- Risk of abnormal pregnancy outcomes
- Treatment during pregnancy
- Further information
- Usage during pregnancy in the UK
- Future action
- Call for reporting
- Further materials
This is to inform you of important new information and strengthened warnings related to safety of medicines related to valproate (sodium valproate, valproic acid [brand leader: Epilim] and valproate semisodium [brand leader: Depakote]), following completion of a Europe-wide review:
- children exposed in utero to valproate are at a high risk of serious developmental disorders (in up to 30-40% of cases) and/or congenital malformations (in approximately 10% of cases)
- valproate should not be prescribed to female children, female adolescents, women of childbearing potential or pregnant women unless other treatments are ineffective or not tolerated
- valproate treatment must be started and supervised by a doctor experienced in managing epilepsy or bipolar disorder
- carefully balance the benefits of valproate treatment against the risks when prescribing valproate for the first time, at routine treatment reviews, when a female child reaches puberty and when a woman plans a pregnancy or becomes pregnant
- you must ensure that all female patients are informed of and understand:
- risks associated with valproate during pregnancy
- need to use effective contraception
- need for regular review of treatment
- the need to rapidly consult if she is planning a pregnancy or becomes pregnant
Risk of abnormal pregnancy outcomes
Valproate is associated with a dose-dependent risk of abnormal pregnancy outcomes, whether taken alone or in combination with other medicines. Data suggest that when valproate is taken for epilepsy with other medicines, the risk of abnormal pregnancy outcomes is greater than when valproate is taken alone.
The risk of congenital malformations is approximately 10 % while studies in preschool children exposed in utero to valproate show that up to 30-40% experience delays in their early development such as talking, and/or walking, have low intellectual abilities, poor language skills and memory problems.12345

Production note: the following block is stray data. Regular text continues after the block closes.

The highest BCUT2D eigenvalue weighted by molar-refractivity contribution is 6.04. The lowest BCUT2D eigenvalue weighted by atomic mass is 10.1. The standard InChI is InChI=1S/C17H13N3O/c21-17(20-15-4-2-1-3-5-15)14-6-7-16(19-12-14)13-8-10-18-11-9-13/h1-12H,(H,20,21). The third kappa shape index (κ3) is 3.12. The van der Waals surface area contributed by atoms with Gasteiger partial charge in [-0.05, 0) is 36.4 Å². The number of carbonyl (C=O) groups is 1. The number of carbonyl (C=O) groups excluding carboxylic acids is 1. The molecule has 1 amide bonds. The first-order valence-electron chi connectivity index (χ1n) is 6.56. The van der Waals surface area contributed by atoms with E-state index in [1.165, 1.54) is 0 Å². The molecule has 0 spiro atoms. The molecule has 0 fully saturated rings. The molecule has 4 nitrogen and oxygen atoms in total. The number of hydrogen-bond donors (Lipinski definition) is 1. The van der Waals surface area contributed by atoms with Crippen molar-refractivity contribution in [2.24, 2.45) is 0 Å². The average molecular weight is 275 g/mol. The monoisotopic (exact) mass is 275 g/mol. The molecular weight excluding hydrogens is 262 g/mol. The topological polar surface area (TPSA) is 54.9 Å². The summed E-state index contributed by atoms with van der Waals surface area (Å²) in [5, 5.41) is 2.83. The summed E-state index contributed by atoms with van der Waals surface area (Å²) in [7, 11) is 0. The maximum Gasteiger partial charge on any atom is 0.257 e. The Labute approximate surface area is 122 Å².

Intelligence quotient (IQ) measured in a study of 6 years old children with a history of valproate exposure in utero was on average 7-10 points lower than those children exposed to other antiepileptics.6
Available data show that children exposed to valproate in utero are at increased risk of autistic spectrum disorder (approximately three-fold) and childhood autism (approximately five-fold) compared with the general study population Limited data suggests that children exposed to valproate in utero may be more likely to develop symptoms of attention deficit/hyperactivity disorder (ADHD).789
Given these risks, valproate for the treatment of epilepsy or bipolar disorder should not be used during pregnancy and in women of child-bearing potential unless clearly necessary ie in situations where other treatments are ineffective or not tolerated.
Carefully balance the benefits of valproate treatment against the risks when prescribing valproate for the first time, at routine treatment reviews, when a female child reaches puberty and when a woman plans a pregnancy or becomes pregnant.
If you decide to prescribe valproate to a woman of child-bearing potential, she must use effective contraception during treatment and be fully informed of the risks for the unborn child if she becomes pregnant during treatment with valproate.
Treatment during pregnancy
If a woman with epilepsy or bipolar disorder who is treated with valproate plans a pregnancy or becomes pregnant, consideration should be given to alternative treatments.
If valproate treatment is continued during the pregnancy:
- the lowest effective dose should be used and the daily dose should be divided into several small doses to be taken throughout the day – the use of a prolonged release formulation may be preferable to other treatment forms
- initiate specialised prenatal monitoring in order to monitor the development of the unborn, including the possible occurrence of neural tube defects and other malformations
- folate supplementation before the pregnancy may decrease the risk of neural tube defects common to all pregnancies; however the available evidence does not suggest it prevents the birth defects or malformations due to valproate exposure